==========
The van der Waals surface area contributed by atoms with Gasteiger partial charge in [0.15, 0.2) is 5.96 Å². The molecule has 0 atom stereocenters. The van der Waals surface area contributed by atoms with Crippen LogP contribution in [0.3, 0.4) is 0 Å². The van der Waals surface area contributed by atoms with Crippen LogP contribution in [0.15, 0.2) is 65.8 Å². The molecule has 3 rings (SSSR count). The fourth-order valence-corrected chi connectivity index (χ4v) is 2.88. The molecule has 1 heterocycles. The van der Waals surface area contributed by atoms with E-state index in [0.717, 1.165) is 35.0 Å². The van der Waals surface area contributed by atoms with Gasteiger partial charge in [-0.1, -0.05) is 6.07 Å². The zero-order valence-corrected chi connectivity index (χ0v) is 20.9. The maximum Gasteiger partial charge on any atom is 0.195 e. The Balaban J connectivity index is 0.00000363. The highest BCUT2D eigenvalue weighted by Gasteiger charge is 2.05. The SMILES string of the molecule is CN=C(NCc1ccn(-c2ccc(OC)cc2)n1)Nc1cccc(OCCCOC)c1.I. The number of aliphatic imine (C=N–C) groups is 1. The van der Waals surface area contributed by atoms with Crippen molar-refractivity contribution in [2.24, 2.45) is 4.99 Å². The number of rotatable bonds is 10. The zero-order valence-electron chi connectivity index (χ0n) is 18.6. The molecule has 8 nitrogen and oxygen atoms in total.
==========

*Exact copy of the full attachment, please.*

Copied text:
The van der Waals surface area contributed by atoms with Gasteiger partial charge in [0.15, 0.2) is 5.96 Å². The molecule has 0 atom stereocenters. The van der Waals surface area contributed by atoms with Crippen LogP contribution in [0.3, 0.4) is 0 Å². The van der Waals surface area contributed by atoms with Crippen LogP contribution in [0.15, 0.2) is 65.8 Å². The molecule has 3 rings (SSSR count). The fourth-order valence-corrected chi connectivity index (χ4v) is 2.88. The molecule has 1 heterocycles. The van der Waals surface area contributed by atoms with E-state index in [0.717, 1.165) is 35.0 Å². The van der Waals surface area contributed by atoms with Gasteiger partial charge in [-0.1, -0.05) is 6.07 Å². The zero-order valence-corrected chi connectivity index (χ0v) is 20.9. The maximum Gasteiger partial charge on any atom is 0.195 e. The Balaban J connectivity index is 0.00000363. The highest BCUT2D eigenvalue weighted by Gasteiger charge is 2.05. The SMILES string of the molecule is CN=C(NCc1ccn(-c2ccc(OC)cc2)n1)Nc1cccc(OCCCOC)c1.I. The number of aliphatic imine (C=N–C) groups is 1. The van der Waals surface area contributed by atoms with Crippen molar-refractivity contribution in [2.24, 2.45) is 4.99 Å². The number of rotatable bonds is 10. The zero-order valence-electron chi connectivity index (χ0n) is 18.6. The molecule has 8 nitrogen and oxygen atoms in total.